Today marks World Food Day, and despite significant gains in the fight against hunger in recent years, an estimated 842 million people—or 1 in 8 people worldwide—still suffer from chronic hunger. According to the 2013 Global Hunger Index (GHI), levels of hunger are still “alarming” or “extremely alarming” in 19 countries.
As the international community grapples with how to sustain an ever-expanding global population, one concept has gained recent favor: resilience. The vulnerability of the world’s poor to both natural and manmade shocks carries very real implications for long-term poverty alleviation and food security.
Resilience, the theme of this year’s GHI report, involves not only the capacity to absorb shocks in the short term, but also the ability to learn from and adapt to moderate shocks and to transform economic, social, and ecological structures in response to severe shocks.
For traditional pastoralists, for example, resilience could consist of an assortment of absorptive, adaptive, and transformative activities. According to Derek Headey, IFPRI research fellow and coauthor of the GHI report, responding to a minor or moderate shock could mean moving the herd to find more water or grazing land or even selling or slaughtering livestock. More severe shocks could require even larger responses. “You can imagine that some communities that are exposed to very severe droughts or conflict may need to change their livelihoods altogether, so [those] would be transformative responses and could involve things like out-migration,” said Headey.
This multidimensional concept of resilience points to a shift in the way development and humanitarian aid communities do business. It prioritizes self-sufficiency by supporting the mechanisms and institutions that strengthen local capacity to withstand weather shocks and points to the need for tighter links between emergency assistance and long-term development assistance. According to the GHI report, “This could help expand the dialogue between the relief and development sectors, which have traditionally operated in separate silos. Linking interrelated short-term shocks and long-term systemic change provides a more complete view of the factors that lead people to drift into poverty or food and nutrition insecurity.”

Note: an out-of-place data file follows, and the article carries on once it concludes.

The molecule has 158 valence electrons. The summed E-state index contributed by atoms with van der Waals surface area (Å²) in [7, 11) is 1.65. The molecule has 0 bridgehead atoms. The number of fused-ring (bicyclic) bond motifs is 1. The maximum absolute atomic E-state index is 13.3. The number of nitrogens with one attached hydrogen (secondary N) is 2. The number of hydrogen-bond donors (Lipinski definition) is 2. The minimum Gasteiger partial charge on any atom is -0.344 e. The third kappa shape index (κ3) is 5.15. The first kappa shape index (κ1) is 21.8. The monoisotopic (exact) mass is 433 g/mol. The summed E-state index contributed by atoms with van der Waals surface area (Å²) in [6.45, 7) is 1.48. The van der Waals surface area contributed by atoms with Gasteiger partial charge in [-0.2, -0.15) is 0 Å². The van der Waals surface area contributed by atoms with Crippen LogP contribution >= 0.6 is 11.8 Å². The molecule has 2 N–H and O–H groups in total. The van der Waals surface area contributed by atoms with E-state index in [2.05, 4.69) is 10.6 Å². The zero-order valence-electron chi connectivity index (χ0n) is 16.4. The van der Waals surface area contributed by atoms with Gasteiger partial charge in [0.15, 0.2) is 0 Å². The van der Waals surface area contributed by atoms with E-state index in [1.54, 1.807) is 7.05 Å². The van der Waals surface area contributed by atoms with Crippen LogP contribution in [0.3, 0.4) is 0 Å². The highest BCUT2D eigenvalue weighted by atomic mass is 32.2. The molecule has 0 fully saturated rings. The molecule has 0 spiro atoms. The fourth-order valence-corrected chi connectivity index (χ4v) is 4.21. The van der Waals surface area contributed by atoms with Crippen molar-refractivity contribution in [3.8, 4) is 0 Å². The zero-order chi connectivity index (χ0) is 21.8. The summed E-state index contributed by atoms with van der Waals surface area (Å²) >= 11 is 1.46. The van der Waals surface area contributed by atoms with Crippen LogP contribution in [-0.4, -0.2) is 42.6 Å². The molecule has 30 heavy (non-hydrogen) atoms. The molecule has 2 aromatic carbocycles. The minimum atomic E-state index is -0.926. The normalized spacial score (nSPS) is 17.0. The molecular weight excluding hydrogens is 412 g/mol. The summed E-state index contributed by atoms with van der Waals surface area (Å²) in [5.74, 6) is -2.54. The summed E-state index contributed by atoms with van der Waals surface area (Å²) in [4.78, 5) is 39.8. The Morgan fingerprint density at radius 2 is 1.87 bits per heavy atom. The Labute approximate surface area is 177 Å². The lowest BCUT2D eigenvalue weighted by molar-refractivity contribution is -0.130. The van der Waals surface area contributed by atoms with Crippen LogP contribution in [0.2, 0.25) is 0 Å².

This holistic approach to food security is closely linked to the theme of this year’s World Food Day: sustainable food systems. This theme promotes the principle that healthy people are a product of healthy systems that are built by proper policies and institutions. According to the Food and Agriculture Organization of the United Nations (FAO), “Every aspect of the food system has an effect on the final availability and accessibility of diverse, nutritious foods—and therefore on consumers’ ability to choose healthy diets.”
As we mark World Food Day, it is important to consider how we can build systems that help the most vulnerable people adjust, adapt, and transform in ways that promote a food-secure future.